Adoption of adjudication process for construction disputes 'continues to be slow': Osler

Latest annual report released by Ontario Dispute Adjudication for Construction Contracts

Adoption of adjudication process for construction disputes 'continues to be slow': Osler

Based on the 2021 annual report released by the Ontario Dispute Adjudication for Construction Contracts, Osler Hoskin & Harcourt LLP has found that adoption of adjudication process by construction industry in Ontario “continues to be slow.”

“While participation in adjudication has increased since the last fiscal year, the numbers continue to trail behind the more widespread adoption seen in other regions internationally,” Lia Bruschetta and Cole Tavener, both associates at Osler, wrote in a blog post.

Based on the report, 50 construction disputes had been referred to adjudication in 2021. Of those 50 adjudications, 34 determinations had been rendered. In 2020, only 32 construction disputes had been adjudicated, and not more than three determinations had been made.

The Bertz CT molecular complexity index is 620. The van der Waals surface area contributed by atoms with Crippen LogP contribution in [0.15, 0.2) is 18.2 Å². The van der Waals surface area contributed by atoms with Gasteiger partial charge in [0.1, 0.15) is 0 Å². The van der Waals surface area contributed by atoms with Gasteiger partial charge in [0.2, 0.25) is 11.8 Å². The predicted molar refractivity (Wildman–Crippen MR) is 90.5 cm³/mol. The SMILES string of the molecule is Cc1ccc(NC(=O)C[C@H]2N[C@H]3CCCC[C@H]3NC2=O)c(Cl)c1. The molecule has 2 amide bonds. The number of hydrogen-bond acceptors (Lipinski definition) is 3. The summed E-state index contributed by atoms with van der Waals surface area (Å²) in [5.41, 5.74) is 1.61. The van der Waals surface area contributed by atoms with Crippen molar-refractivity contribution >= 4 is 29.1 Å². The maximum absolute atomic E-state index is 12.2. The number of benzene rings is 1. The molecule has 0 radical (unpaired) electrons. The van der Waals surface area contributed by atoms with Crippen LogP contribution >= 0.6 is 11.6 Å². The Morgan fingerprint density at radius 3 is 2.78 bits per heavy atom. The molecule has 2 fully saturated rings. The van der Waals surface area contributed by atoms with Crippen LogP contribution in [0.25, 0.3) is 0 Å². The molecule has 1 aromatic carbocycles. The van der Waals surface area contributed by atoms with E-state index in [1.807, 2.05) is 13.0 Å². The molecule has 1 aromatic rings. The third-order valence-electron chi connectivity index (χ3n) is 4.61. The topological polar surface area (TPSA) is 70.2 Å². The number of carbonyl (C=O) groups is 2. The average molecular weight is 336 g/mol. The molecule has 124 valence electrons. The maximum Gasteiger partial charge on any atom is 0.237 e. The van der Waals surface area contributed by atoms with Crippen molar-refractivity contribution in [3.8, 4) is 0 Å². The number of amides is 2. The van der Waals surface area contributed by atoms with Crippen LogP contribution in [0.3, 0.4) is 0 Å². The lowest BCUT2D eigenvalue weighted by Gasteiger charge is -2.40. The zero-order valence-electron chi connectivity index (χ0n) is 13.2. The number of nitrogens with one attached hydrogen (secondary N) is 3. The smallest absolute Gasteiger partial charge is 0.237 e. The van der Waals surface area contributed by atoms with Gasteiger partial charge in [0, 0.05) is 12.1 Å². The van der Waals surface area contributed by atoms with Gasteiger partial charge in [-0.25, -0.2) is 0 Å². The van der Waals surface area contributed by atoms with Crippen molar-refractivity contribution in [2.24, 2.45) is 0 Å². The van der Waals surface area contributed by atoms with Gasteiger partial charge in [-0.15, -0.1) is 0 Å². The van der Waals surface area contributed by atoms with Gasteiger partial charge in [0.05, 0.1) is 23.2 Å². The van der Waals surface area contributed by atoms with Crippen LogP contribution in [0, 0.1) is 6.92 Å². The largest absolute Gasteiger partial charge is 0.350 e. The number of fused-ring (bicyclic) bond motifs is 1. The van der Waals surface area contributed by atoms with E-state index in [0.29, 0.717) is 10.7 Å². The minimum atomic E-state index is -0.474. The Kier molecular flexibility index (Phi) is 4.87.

Bruschetta and Tavener wrote that matters being referred to adjudication primarily relate to valuation of construction materials or services, or payment for materials or services, including in respect of a change order or a proposed one.

Twenty seven of 34 determinations were rendered not later than 30 days from the date of submission of relevant documents pursuant to s. 13.13(1) of the Construction Act. Upon adjudicator’s request or written consent of the parties under s. 13.13(2), the remaining seven were allowed to be resolved beyond the 30-day period.

The total amount claimed in all notices of adjudication valued at approximately $8.7 million, or an average of $174,193 per adjudication. There was a nearly twofold increase in the average amount reported in 2020, Bruschetta and Tavener wrote.

But the total amount required to be paid pursuant to the 34 determinations “was significantly lower than the total amount claimed,” Bruschetta and Tavener noted. Only $908,123, or an average pay-out of $26,710 per adjudication was awarded to the 34 claimants.

In addition, Bruschetta and Tavener found that 95 per cent of adjudicators are willing to conduct adjudications for a flat fee rate — ranging from $800-$3,000 — that is proportionate to the amount involved in a dispute.

“Overall, the report highlights that adoption of adjudication by the construction industry in Ontario continues to be slow.”

Whether the slow adoption of adjudication in Ontario “is a result of lack of familiarity or comfort among industry stakeholders with the adjudication process itself, or because payors are adhering to the prompt payment regime and drafting adequate contract provisions to help resolve potential disputes before they occur, remains to be seen,” Bruschetta and Tavener wrote.

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